The Athenian orator Demetrius, on the other hand, averred that "Altogether this poet (for a poet Ctesias may well be called) is an artist in vividness throughout his writings" (On Style, 215). And it is not the function of a poet, as Aristotle had stated, "to relate what has happened, but what may happen—what is possible according to the law of probability or necessity." The difference between the historian and the poet, in other words, "is that one relates what has happened, the other what may happen" (Poetics, IX.1-3). In this sense, Ctesias may be considered more a writer of historical romance than history itself—a style perfectly in keeping when the subject was India: a land on the fringes of the known world, exotic and unfamiliar, and inhabited by equally strange and fabulous creatures. Never having visited India, which is to say the parts that then were known (the northwest region of the country and the broad watershed of the Indus River), Ctesias had to rely upon the inchoate accounts of those who had—just as the modern reader has to depend upon the excerpts of later authors, who often were more interested themselves in these same marvels.
A final note: In the mid-fourth century BC, Aristotle posited that "opisthuretic animals copulate with a rearward presentment, as is the case with the lion, the hare, and the lynx" (History of Animals, V.2). An animal, in other words, that urinated backwards (one that was retromingent, to use an equally archaic term) was thought to copulate back to back as well. On this authority, the Cambridge Bestiary averred that lions "copulate the backward way," as did lynxes, camels, elephants, rhinoceroses, tigers, and hyenas. Writing in 1646, Sir Thomas Browne sought to correct such misapprehensions. Looking at the royal coat of arms, for instance, it was evident to him that "if in the Lion the position of the pizell be proper, and that the natural situation; it will be hard to make out their retrocopulation," as he was the first to phrase it (Pseudodoxia Epidemica, or Vulgar Errors, V.19).
This illumination is from Bodley 764 and shows the barnacle goose described by Gerald of Wales suspended motionless by its bill (a similar picture illustrates Harley 4751, the only other bestiary in which the bird is included). Migratory, its Arctic nesting grounds never having been seen, the goose was not believed to lay eggs. Rather, it developed inside a barnacle shell, generated there by the logs to which it was attached. Gerald himself had seen thousands of these shells on timbers along the shore, imagining them to contain embryonic geese. Thus protected, the birds hung there until they acquired feathers and could drop into the water or fly away.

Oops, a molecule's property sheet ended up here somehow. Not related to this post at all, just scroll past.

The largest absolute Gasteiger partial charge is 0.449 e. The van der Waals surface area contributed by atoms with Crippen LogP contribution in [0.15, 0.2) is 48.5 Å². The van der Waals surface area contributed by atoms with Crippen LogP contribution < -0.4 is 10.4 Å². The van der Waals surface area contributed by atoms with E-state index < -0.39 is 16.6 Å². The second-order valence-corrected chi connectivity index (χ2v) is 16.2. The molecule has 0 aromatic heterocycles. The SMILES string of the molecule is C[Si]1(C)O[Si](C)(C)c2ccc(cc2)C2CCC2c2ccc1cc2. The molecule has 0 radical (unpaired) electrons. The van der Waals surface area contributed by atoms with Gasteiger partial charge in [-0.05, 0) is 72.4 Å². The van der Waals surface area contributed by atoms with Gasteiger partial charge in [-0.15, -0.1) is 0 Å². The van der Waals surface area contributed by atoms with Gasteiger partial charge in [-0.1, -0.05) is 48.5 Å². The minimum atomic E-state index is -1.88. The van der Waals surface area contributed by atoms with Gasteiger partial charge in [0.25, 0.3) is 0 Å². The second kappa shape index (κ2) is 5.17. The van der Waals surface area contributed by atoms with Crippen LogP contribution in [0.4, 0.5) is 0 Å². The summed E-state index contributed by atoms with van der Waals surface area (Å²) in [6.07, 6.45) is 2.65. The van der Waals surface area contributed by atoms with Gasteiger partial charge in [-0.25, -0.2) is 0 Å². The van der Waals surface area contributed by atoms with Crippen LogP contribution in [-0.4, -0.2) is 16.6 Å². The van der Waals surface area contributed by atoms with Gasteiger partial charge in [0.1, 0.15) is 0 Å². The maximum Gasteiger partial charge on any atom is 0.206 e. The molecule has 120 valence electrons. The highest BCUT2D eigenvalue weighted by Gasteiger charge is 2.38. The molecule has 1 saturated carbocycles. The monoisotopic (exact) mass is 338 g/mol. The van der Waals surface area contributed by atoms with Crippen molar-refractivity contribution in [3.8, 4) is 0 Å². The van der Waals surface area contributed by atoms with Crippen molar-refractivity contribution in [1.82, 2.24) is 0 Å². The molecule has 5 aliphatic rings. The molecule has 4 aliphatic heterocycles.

Because the barnacle goose was thought not to be born of the flesh, it was not considered to be flesh (cf. John 3:6) and so was eaten without scruple by the Irish clergy on fasting days, much to Gerald's opprobrium. Conceived in this "very unaccountable and curious manner," the goose also was thought to be without sin and so analogous to the Virgin Birth, which provided the bestiarist an opportunity to chastise the recalcitrant Jew for refusing to accept such doctrine. "You hate, to your downfall, because you are obstinate in your malice" (Bodley 764). This motif of Jewish obstinacy is recurrent in the medieval bestiary and derives from Christian eschatology. The Second Coming of Christ was not to occur until the conversion of the Jews. As Jesus himself had declared, "Ye [Jerusalem] shall not see me henceforth, till ye shall say, Blessed is he that cometh in the name of the Lord" (Matthew 23:29). But with a venerable faith already, they were not inclined to adopt another one, their stubborn refusal thereby delaying the Second Coming and the ultimate resurrection of Christians.
The tiger and her reflected cub (top) are from the "Great Hunt' mosaic at Villa Romana del Casale (Piazza Armerina, Sicily) and date to the first quarter of the fourth century AD, more than half a century before Ambrose wrote about his own simulacrum. Claudian composed his poem later that same century. Its allusion to the tigress' paramour being the West Wind alludes to the belief that an animal as swift as the tiger surely must have been impregnated by Zephyrus himself. Even though the gentlest of the four winds, he was the harbinger of spring, when animals most were wont to mate.